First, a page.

Q4. How do you encourage members to deepen and widen their connections?

Over time it's important to support community members to widen and deepen their personal connections otherwise the community will stagnate. How do you do this? Curtis introduced Wasim to the group. Wasim has been managing our Twitter account for over a year and has done a great job of building a sense of community and putting people in touch with each other. Wasim talked about how important conversation and signposting was to this task: letting members know who else is interested in the same topics or has relevant expertise. He talked about how the #NSMNSS community has connected with other communities with shared interests (for instance running a Twitter chat with #PhDchat) to open up new connections for members. We also work with a range of supporting affiliate organisations who come from different sectors in the research community to ensure members hear different perspectives and can forge new connections. We all noted that this type of connective work in communities takes time and persistence, although over time a successful community will start to do some of this work for itself, certainly the #NSMNSS hashtag helps our members to connect directly with each other, they don't need to wait for the community facilitators to make connections or to share information and content.

Q5. How do you sustain the learning outputs of the community?

We kicked off today's session by talking about the critical difference between a network (a set of connections) and a community of practice which is network that shares a common desire to share experience/learn from one another around an aspect of their shared practice/profession/expertise. So the learning agenda and outputs are critical. We discussed a range of ways you can make sure learning is shared to push practice forward:
  • Having member's blog and create content (like videos or resources) for the community to share their experiences, this has been hugely successful with NSMNSS it helps members to feel they are contributing and ensures a wide range of experiences and insight is shared
  • Think outside of the box, we crowd-sourced a book of blogs and then published it. It provided members with a platform to share their work on social media in social research and took that learning beyond the community to the wider world.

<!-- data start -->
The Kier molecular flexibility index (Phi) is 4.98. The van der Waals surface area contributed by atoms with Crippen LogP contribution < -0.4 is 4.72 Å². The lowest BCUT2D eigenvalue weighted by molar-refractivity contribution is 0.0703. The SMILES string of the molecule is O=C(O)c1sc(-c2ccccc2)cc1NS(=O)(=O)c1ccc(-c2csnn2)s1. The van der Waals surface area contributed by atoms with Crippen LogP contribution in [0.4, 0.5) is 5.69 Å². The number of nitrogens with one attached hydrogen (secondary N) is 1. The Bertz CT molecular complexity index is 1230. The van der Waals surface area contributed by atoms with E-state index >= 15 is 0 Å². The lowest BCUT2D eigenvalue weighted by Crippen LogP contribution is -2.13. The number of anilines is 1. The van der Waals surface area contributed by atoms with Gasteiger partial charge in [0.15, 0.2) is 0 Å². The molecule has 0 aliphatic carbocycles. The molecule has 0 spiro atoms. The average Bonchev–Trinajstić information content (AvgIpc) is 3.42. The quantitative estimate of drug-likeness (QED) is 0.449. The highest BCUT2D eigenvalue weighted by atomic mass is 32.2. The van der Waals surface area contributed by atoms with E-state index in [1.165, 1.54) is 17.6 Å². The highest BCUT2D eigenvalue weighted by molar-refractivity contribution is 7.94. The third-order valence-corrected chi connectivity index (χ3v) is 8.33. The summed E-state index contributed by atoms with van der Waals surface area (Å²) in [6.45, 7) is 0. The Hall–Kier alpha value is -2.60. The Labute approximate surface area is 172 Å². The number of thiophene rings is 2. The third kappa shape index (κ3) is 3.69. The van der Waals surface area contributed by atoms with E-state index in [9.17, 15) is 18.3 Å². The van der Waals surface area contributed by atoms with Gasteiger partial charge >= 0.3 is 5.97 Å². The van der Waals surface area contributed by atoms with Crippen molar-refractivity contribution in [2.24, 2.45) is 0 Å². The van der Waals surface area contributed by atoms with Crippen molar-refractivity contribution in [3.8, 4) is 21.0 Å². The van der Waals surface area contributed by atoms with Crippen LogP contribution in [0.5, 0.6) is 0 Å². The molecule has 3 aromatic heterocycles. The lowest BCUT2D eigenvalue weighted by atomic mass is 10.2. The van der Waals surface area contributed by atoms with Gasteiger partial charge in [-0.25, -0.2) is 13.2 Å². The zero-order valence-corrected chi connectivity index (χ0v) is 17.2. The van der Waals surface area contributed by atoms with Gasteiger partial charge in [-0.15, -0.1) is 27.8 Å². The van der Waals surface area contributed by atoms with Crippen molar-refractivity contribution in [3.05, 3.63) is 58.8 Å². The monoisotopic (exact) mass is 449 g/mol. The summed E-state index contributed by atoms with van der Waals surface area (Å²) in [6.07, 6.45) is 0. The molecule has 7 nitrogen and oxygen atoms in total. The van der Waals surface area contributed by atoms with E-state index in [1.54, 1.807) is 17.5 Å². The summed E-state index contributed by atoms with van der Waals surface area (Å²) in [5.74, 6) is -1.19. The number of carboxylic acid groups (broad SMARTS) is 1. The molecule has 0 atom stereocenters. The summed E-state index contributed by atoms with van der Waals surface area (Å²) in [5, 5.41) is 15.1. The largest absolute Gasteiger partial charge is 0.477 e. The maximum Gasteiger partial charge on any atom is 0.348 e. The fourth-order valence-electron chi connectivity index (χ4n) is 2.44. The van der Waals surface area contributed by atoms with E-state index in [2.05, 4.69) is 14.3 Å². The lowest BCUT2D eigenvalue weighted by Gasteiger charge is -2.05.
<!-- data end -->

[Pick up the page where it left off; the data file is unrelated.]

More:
• Others have used Twitter takeovers to give individual members a chance to shape the stream of content for a week or a month, this is particularly good with students who can take over community social streams for a defined period of time and share their interests and learning
  • Hold workshops or conferences (on or offline) and invite members to contribute to sessions
  • Invite guests to share their insights with the community, Storify or record the session and then share that resource.
Q6. How do you avoid your community of practice becoming an echo chamber?

We're moving on to talking about the challenges of networks becoming echo chambers with everyone agreeing or sharing very similar viewpoints. If you surround yourself with people that express similar opinions to those that you express, you end up reinforcing and ‘normalising’ those views. In a CoP this can look like the community beginning to repeat itself – covering the same ground or members consistently agreeing or expressing the same opinions.

Curtis is talking about what happens when the community hears nothing new or doesn't contain a diversity of voices. He described how this can feel cliquey, deter new members and stifle debate.
It’s also (arguably) more likely to happen online because
  • Online media can limit the ability to communicate, meaning that views may be simplified and  some subtle differences may be lost
  • Social media algorithms are often designed to show you things you’ll like!
  • Dissenters can easily be labelled as ‘trolls’